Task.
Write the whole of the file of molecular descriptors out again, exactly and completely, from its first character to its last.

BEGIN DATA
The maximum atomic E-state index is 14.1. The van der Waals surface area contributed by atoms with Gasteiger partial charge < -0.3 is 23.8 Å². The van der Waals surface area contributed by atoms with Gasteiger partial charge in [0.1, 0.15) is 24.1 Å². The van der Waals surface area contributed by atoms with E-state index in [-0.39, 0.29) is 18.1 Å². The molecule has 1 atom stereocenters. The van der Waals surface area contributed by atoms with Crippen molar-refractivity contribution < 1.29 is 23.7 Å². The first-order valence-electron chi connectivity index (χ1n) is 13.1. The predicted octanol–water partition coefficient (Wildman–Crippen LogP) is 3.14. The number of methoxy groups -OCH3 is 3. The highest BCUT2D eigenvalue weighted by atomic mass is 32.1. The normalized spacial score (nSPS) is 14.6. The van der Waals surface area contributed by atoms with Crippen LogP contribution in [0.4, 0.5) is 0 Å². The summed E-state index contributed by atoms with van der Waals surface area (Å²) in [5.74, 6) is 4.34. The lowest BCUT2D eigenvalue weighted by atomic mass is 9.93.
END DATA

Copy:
The maximum atomic E-state index is 14.1. The van der Waals surface area contributed by atoms with Gasteiger partial charge < -0.3 is 23.8 Å². The van der Waals surface area contributed by atoms with Gasteiger partial charge in [0.1, 0.15) is 24.1 Å². The van der Waals surface area contributed by atoms with E-state index in [-0.39, 0.29) is 18.1 Å². The molecule has 1 atom stereocenters. The van der Waals surface area contributed by atoms with Crippen molar-refractivity contribution < 1.29 is 23.7 Å². The first-order valence-electron chi connectivity index (χ1n) is 13.1. The predicted octanol–water partition coefficient (Wildman–Crippen LogP) is 3.14. The number of methoxy groups -OCH3 is 3. The highest BCUT2D eigenvalue weighted by atomic mass is 32.1. The normalized spacial score (nSPS) is 14.6. The van der Waals surface area contributed by atoms with Crippen LogP contribution in [0.4, 0.5) is 0 Å². The summed E-state index contributed by atoms with van der Waals surface area (Å²) in [5.74, 6) is 4.34. The lowest BCUT2D eigenvalue weighted by atomic mass is 9.93.